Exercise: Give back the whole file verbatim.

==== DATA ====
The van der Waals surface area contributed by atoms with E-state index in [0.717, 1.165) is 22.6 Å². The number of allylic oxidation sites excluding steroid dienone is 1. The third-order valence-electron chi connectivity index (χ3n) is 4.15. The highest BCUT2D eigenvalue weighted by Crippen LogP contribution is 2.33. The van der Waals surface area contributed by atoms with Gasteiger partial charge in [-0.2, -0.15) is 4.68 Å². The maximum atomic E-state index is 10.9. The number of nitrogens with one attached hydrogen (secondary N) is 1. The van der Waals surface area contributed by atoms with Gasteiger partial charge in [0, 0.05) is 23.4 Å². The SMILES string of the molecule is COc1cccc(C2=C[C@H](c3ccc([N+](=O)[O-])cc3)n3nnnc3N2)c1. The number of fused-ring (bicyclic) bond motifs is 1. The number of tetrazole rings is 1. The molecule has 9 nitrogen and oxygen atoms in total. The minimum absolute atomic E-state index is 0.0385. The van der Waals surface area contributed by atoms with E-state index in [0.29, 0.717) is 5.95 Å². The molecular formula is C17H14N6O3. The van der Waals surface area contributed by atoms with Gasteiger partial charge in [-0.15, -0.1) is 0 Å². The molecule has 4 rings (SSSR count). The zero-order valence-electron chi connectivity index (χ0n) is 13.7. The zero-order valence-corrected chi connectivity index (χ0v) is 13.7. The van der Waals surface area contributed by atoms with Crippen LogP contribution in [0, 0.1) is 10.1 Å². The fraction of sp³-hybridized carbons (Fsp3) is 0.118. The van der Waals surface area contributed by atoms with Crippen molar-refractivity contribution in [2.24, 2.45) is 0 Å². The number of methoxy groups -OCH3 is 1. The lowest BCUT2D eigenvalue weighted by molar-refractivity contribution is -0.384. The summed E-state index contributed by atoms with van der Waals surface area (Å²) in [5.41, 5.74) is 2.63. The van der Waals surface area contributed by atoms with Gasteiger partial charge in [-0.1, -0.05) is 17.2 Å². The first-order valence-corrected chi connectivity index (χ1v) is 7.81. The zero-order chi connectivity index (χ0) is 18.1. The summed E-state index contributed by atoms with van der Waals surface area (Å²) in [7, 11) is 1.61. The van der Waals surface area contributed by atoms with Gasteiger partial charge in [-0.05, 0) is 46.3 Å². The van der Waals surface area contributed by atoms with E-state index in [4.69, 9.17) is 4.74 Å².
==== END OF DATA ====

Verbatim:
The van der Waals surface area contributed by atoms with E-state index in [0.717, 1.165) is 22.6 Å². The number of allylic oxidation sites excluding steroid dienone is 1. The third-order valence-electron chi connectivity index (χ3n) is 4.15. The highest BCUT2D eigenvalue weighted by Crippen LogP contribution is 2.33. The van der Waals surface area contributed by atoms with Gasteiger partial charge in [-0.2, -0.15) is 4.68 Å². The maximum atomic E-state index is 10.9. The number of nitrogens with one attached hydrogen (secondary N) is 1. The van der Waals surface area contributed by atoms with Gasteiger partial charge in [0, 0.05) is 23.4 Å². The SMILES string of the molecule is COc1cccc(C2=C[C@H](c3ccc([N+](=O)[O-])cc3)n3nnnc3N2)c1. The number of fused-ring (bicyclic) bond motifs is 1. The number of tetrazole rings is 1. The molecule has 9 nitrogen and oxygen atoms in total. The minimum absolute atomic E-state index is 0.0385. The van der Waals surface area contributed by atoms with E-state index in [0.29, 0.717) is 5.95 Å². The molecular formula is C17H14N6O3. The van der Waals surface area contributed by atoms with Gasteiger partial charge in [-0.15, -0.1) is 0 Å². The molecule has 4 rings (SSSR count). The zero-order valence-electron chi connectivity index (χ0n) is 13.7. The zero-order valence-corrected chi connectivity index (χ0v) is 13.7. The van der Waals surface area contributed by atoms with Crippen LogP contribution in [0, 0.1) is 10.1 Å². The fraction of sp³-hybridized carbons (Fsp3) is 0.118. The van der Waals surface area contributed by atoms with Crippen molar-refractivity contribution in [2.24, 2.45) is 0 Å². The number of methoxy groups -OCH3 is 1. The lowest BCUT2D eigenvalue weighted by molar-refractivity contribution is -0.384. The summed E-state index contributed by atoms with van der Waals surface area (Å²) in [5.41, 5.74) is 2.63. The van der Waals surface area contributed by atoms with Gasteiger partial charge in [-0.1, -0.05) is 17.2 Å². The first-order valence-corrected chi connectivity index (χ1v) is 7.81. The zero-order chi connectivity index (χ0) is 18.1. The summed E-state index contributed by atoms with van der Waals surface area (Å²) in [7, 11) is 1.61. The van der Waals surface area contributed by atoms with Gasteiger partial charge in [-0.05, 0) is 46.3 Å². The van der Waals surface area contributed by atoms with E-state index in [4.69, 9.17) is 4.74 Å².